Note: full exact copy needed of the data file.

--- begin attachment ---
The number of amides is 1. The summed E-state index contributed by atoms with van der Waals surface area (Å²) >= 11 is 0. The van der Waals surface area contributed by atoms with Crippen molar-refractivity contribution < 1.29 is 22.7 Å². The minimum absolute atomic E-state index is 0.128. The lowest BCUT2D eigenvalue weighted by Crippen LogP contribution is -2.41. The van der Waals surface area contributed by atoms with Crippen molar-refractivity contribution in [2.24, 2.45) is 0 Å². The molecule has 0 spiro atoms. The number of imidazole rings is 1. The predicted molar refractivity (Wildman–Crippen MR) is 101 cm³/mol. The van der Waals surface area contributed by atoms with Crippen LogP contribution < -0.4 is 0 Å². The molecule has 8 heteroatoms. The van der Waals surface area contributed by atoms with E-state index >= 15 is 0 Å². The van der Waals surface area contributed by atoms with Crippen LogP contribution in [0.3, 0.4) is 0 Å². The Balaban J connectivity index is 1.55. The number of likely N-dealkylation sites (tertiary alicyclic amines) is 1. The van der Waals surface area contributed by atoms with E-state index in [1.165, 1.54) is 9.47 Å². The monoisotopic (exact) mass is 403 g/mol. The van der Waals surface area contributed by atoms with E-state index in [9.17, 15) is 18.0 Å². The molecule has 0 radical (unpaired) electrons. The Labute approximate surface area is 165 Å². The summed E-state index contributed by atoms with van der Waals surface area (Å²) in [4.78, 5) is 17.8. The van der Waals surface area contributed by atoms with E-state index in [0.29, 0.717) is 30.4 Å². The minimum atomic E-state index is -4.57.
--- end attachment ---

The number of amides is 1. The summed E-state index contributed by atoms with van der Waals surface area (Å²) >= 11 is 0. The van der Waals surface area contributed by atoms with Crippen molar-refractivity contribution < 1.29 is 22.7 Å². The minimum absolute atomic E-state index is 0.128. The lowest BCUT2D eigenvalue weighted by Crippen LogP contribution is -2.41. The van der Waals surface area contributed by atoms with Crippen molar-refractivity contribution in [2.24, 2.45) is 0 Å². The molecule has 0 spiro atoms. The number of imidazole rings is 1. The predicted molar refractivity (Wildman–Crippen MR) is 101 cm³/mol. The van der Waals surface area contributed by atoms with Crippen LogP contribution < -0.4 is 0 Å². The molecule has 8 heteroatoms. The van der Waals surface area contributed by atoms with E-state index >= 15 is 0 Å². The van der Waals surface area contributed by atoms with Crippen LogP contribution in [0.3, 0.4) is 0 Å². The Balaban J connectivity index is 1.55. The number of likely N-dealkylation sites (tertiary alicyclic amines) is 1. The van der Waals surface area contributed by atoms with E-state index in [1.165, 1.54) is 9.47 Å². The monoisotopic (exact) mass is 403 g/mol. The van der Waals surface area contributed by atoms with E-state index in [9.17, 15) is 18.0 Å². The molecule has 0 radical (unpaired) electrons. The Labute approximate surface area is 165 Å². The summed E-state index contributed by atoms with van der Waals surface area (Å²) in [4.78, 5) is 17.8. The van der Waals surface area contributed by atoms with E-state index in [0.29, 0.717) is 30.4 Å². The minimum atomic E-state index is -4.57.